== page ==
Customs declarations & consignment notes

  • If you’re sending documents or parcels internationally, you need to complete Customs documentation. Items travelling across international borders are subject to international standards of Customs clearance. In each country, the Customs department – often jointly with the appropriate agricultural/quarantine authority – is responsible for monitoring international borders and implementing its country’s regulations.
  • The purpose of these regulations is to stop prohibited items from entering the country and to collect taxes on other items. While present in all nations, Customs regulations and requirements vary from country to country.

Country specific requirements

  • Most overseas countries have restrictions and prohibitions on the contents of mail. It is your responsibility to ensure that your item is not prohibited or restricted and you should check with the Customs and/or agricultural/quarantine authority of the country concerned. Information about the Customs requirements for specific countries can be obtained by:
    • contacting the local Consulate or Embassy representatives, or
    • visiting the Tonga Customs website to check for any destination country restrictions.
  • The only items that do not need Customs documentation are letters with no declarable value sent by one of our international postal services. For the definition of a letter, please refer to the information below.
  • All other items sent internationally require some form of Customs documentation. This means that:
    • all items, regardless of type, that are sent by courier via either International Express Courier or International Courier require Customs documentation.
    • all items, excluding aerogrammes, postcards, and letters sent by post using International Air require Customs documentation.
  • To be defined as a letter, items must meet all of the following criteria:
    • maximum weight of 200g
    • maximum thickness of 10mm
    • maximum height x length of 260mm x 385mm for medium & large letters.

What documentation do I need?

  • The type of Customs documentation and the detail required depends on what international service you choose, what you are sending and the weight and value of your item.

International Air parcels

Maximum size restrictions

    • Parcel 2kg or less: maximum length + height + thickness = 900mm; maximum length of any side = 600mm. If your parcel is under 2kg but exceeds the maximum dimensions for parcels under 2kg, use the over 2kg parcel instructions.
    • Roll or tube: maximum length + (diameter x 2) = 1040mm; maximum length of any side = 900mm.

Maximum size restrictions

    • Parcel over 2kg: maximum length + girth = 2m, maximum length of any side = 1.05m.

International parcels weighing up to two kilograms*

    • A customs declaration (CN22) must be completed and attached to each parcel.
    • To complete this declaration, list each item and its commercial value, and then sign the form.
    • * If your parcel is under 2kg in weight, but valued at more than TOP$400, it must be sent as if it is a parcel over 2kg.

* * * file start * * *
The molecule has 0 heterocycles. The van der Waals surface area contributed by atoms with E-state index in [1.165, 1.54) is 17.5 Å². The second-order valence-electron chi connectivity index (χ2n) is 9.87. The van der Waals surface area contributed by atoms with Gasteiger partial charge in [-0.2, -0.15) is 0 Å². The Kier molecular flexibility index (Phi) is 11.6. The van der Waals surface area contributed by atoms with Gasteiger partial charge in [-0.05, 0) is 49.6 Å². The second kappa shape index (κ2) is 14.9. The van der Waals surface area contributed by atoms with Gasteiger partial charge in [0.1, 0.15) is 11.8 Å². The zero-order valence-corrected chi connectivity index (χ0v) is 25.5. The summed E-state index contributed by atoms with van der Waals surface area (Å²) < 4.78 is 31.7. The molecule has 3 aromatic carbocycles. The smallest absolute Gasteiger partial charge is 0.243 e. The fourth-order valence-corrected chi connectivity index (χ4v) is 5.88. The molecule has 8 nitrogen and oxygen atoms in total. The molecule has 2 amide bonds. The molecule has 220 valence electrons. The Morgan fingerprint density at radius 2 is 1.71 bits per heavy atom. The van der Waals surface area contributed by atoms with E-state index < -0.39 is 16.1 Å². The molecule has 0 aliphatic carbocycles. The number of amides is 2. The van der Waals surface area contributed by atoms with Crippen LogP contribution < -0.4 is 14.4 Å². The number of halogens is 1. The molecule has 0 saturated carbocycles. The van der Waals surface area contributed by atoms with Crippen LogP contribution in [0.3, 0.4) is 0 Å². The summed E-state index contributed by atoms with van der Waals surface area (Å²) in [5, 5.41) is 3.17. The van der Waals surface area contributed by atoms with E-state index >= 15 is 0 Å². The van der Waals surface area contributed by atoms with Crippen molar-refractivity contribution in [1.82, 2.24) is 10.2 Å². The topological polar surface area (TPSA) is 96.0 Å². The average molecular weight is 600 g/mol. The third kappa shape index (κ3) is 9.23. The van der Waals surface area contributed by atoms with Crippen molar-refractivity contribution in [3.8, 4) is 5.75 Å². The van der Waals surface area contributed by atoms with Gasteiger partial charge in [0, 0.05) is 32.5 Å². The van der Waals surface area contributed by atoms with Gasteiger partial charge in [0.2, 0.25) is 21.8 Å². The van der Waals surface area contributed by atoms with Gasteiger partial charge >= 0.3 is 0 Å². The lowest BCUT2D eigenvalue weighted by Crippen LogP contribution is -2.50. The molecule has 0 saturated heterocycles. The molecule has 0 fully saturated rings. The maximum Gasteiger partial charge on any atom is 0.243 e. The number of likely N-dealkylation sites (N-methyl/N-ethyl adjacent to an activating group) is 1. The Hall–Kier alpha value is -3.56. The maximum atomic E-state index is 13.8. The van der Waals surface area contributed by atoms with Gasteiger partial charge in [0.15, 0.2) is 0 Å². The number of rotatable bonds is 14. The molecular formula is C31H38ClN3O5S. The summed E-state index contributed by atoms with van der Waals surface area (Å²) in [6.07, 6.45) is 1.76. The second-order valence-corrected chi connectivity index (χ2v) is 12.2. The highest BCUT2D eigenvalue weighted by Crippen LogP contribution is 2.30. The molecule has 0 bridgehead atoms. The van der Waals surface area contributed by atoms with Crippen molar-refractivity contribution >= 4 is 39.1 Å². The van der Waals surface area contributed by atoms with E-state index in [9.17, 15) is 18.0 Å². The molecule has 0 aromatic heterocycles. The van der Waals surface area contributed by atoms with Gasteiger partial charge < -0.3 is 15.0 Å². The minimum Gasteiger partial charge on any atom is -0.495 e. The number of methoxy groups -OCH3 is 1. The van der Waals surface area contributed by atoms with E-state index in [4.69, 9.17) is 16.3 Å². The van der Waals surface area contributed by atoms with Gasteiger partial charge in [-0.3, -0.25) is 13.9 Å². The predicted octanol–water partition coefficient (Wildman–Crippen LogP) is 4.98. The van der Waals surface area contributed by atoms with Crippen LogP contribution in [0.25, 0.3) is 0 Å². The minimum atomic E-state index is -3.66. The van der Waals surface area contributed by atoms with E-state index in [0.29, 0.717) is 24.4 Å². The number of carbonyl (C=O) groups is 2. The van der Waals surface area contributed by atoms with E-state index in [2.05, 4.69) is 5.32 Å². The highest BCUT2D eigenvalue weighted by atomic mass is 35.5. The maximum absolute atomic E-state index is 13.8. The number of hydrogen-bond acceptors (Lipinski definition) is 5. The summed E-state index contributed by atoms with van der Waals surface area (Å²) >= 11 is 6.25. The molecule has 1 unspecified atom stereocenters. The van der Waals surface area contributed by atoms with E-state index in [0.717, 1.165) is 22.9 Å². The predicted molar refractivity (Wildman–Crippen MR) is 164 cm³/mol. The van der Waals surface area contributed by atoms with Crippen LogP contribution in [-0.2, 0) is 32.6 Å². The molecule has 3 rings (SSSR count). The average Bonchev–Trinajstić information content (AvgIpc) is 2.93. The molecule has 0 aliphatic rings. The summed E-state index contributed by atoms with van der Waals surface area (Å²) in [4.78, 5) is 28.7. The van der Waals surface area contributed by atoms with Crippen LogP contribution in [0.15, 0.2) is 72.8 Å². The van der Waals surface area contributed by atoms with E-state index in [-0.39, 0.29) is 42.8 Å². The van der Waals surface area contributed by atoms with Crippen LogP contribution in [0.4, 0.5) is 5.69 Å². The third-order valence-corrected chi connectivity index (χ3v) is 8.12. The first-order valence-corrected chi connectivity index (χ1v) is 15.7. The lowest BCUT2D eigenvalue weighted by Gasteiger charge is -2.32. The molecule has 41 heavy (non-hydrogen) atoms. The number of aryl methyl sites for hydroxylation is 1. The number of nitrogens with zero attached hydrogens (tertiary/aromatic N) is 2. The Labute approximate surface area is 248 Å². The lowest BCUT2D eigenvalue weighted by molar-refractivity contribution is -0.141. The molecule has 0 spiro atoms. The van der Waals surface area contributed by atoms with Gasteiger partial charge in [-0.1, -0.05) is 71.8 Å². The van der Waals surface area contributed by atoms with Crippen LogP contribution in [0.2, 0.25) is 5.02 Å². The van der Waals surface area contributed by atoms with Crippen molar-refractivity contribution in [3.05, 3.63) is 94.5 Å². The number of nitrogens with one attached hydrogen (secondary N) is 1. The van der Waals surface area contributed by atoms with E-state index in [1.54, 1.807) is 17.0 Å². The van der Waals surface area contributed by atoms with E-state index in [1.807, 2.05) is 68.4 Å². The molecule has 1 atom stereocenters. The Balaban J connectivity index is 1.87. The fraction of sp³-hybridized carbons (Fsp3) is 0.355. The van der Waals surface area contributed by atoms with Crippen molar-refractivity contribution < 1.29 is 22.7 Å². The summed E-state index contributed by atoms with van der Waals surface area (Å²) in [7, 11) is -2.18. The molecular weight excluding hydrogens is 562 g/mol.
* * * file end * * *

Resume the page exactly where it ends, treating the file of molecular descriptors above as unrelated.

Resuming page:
• International parcels weighing over two kilograms or with contents valued over TOP$400
    • A consignment note (CP72) must be completed and attached to each parcel.
    • If your item is part of a commercial transaction, you need to complete an Export Invoice or attach a copy of the commercial invoice.
    • If your parcel is valued over TOP$1,000, you also need to complete an Export Entry for Tonga Customs purposes.

International Fast Post documents and parcels

    • A consignment note (CN22/23 or CP72)must be completed and attached to each item.
    • If your item is part of a commercial transaction, you need to complete an Export Invoice or attach a copy of the commercial invoice.
    • If your item is valued over TOP$1,000 you also need to complete an Export Entry for Tonga Customs purposes.

Export Invoice 

  • An Export Invoice or a copy of the commercial invoice is required if your items are part of a commercial transaction.
  • An Export Invoice allows overseas Customs officials to determine if your item can enter the destination country, whether it is subject to regulatory fees or duties and, if applicable, the value of those fees.
  • All Customs duties, sales taxes and other regulatory charges are payable by the receiver on delivery.
  • When completing an Export Invoice you will need to include:
    • a full description of the contents of your package
    • the quantity of items in your package
    • the total value of your package
    • the country of origin of all items in your package
    • the reason for export of your item
    • the harmonised tariff code(s) of the contents (if known).
    • If the item is being sent for commercial purposes, the Export Invoice should be printed on company letterhead.
    • You then need to sign and date the declaration.

Export Entry

  • An export entry is a formal declaration made to Tonga Customs about what goods are being exported. The declaration is made under the Customs and Excise Act 1996 and in this context, the term “entry” means making an entry into the Tonga Customs database, not entry of goods into a country.
  • The Tonga Customs definition of the value of goods is the amount that the goods are being sold for, excluding international postage.
  • The Tonga Customs Service screens all items to identify any security risk.
  • Exemptions from lodging an export entry. For more information visit the Tonga Customs website.


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